“Negative Expertise” in Impact Investing: How to Learn from What Isn’t Working

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The following blog post was written by Ross Baird, Executive Director of Village Capital.

Nicholas Nassim Taleb, of “Black Swan” fame, once wrote an essay on “Iatrogenic Science,” essentially meaning illness caused by a doctor (rather than created). The idea of “negative knowledge,” or learning what doesn’t work, isn’t spread the way “positive knowledge is.” I once heard from a professor at his third university who cited, upon arrival at his third post of duty, finding out a scientific experiment that had been tried–unsuccessfully–in the exact same manner in the first two, and outlined the resources and time that had been spent learning three times over that this particular experiment didn’t work.

“Negative expertise” is knowing, scientifically, which hypotheses have been falsified. (You can never prove a hypothesis, only know that it’s not true). Science suffers, argues Taleb and the aforementioned professor, from lack of publicized negative expertise, and we do the same thing in the impact investing world. Perhaps motivated by competition over scarce funds, we talk about how we are doing our thing and what we’re learning, but rarely point out the flops. We’re seeing the rise of “Failure Fairs” and other Ted-like conversations focused on failures–which are helpful, but often are great anecdotes of personal learning rather than diagnosed systems failures.

At Village Capital, we’re trying to be more thoughtful about what we know doesn’t work, and we’d love to continue the conversation with the rest of the field. Three bits of “negative expertise” we’ve picked up along the way (and what we’re trying to do about it):

Other impact investors (and, by extension, conferences with impact investing as the focus) are not the best source for companies. Our initial methods to find and recruit entrepreneurs focused on “pipeline partners”–both incubator programs and next-stage investors who might have companies that were fits for our particular programs. Yet we find, too often, the impact investing space’s view of impact entrepreneurs out there is pretty narrow, and any referrals are limited to that universe. Many great entrepreneurs are heads-down and don’t even know who the investors are–or where to find them. We just had 67 applications to our Nairobi program, selecting 16 strong companies–almost none of whom we or other impact investors had heard of pre-program launch. And the sources of how the final 16 found out about the program are a hodgepodge–an ad we put in the newspaper, an email that the government’s ICT board sent out to entrepreneurs, a personal relationship of one of our program staff in a different geography, and an open house that our partners at GrowthAfrica held. Sourcing is hard work that requires a tremendous volume of conversations, and getting outside the impact investing community to be successful.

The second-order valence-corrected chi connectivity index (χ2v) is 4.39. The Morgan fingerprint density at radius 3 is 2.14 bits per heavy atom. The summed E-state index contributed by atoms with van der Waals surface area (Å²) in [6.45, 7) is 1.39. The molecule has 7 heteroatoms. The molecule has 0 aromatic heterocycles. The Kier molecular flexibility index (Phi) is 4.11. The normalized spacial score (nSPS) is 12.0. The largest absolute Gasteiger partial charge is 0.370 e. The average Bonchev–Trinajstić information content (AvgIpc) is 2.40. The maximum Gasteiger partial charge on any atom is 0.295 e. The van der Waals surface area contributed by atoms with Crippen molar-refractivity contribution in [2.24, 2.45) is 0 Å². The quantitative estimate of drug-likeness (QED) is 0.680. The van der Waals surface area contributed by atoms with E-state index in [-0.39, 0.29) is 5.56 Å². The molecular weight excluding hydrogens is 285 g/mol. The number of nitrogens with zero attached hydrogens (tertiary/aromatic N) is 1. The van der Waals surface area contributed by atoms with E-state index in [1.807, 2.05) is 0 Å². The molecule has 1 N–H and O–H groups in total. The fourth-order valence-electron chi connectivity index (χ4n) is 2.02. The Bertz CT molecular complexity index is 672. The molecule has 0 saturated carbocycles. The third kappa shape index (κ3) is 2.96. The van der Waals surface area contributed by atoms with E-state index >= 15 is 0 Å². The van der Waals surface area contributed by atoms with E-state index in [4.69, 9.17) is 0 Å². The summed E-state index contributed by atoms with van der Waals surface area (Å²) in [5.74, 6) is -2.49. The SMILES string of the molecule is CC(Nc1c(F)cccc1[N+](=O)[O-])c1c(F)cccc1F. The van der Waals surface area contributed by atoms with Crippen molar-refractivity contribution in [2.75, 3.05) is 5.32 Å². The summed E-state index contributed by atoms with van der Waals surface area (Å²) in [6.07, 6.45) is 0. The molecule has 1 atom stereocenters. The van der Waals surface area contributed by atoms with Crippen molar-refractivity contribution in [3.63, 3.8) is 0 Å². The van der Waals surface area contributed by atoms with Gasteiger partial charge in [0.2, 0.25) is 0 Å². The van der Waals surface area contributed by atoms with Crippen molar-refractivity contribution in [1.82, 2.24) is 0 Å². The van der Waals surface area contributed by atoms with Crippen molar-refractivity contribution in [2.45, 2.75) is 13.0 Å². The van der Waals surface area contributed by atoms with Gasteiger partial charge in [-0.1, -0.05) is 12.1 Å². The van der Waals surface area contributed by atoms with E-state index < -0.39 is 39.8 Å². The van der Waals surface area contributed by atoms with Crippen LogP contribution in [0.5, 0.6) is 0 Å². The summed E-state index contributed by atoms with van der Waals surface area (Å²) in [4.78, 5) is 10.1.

Venture equity is not always the right tool. I wrote about this in a previous post, but as some of our initial companies are reaching maturity, we’re finding that the standard convertible note, which we borrowed from the consumer technology world, isn’t the best fit for every company’s growth plans. We’re working on a couple of new term sheet options that better fit the growth trajectories and time horizon of the impact investing world in response.

For any fund–or accelerator–“build it, and they will come” just isn’t true. When we first launched Village Capital programs, we thought “hey, we’ve got this cool peer-selected thing, and we’ve got money on the table, and of course entrepreneurs will want to show up!” Some of our programs did get quite a good turnout–but others, even with the work we put into marketing, got disappointing applications. We found, essentially, that we had to recruit, rather than market, to entrepreneurs, as busy entrepreneurs who have limited time aren’t necessarily convinced of the value proposition of a group plus the chance for money. Now, we have over a hundred conversations with potential applicants before we even launch a program, verifying that the strength of the cohort that we want would show up before day 1. The money isn’t everything. (Funds looking to invest, with capital to deploy, often find the same.)

We’re excited to share our learnings–and I’m sure there’s a lot of positive learnings that I’ve just said above that we’ll probably add to our category of “negative knowledge” six months from now. But we want to hear from our partners in the sector: what “negative knowledge” have you picked up?

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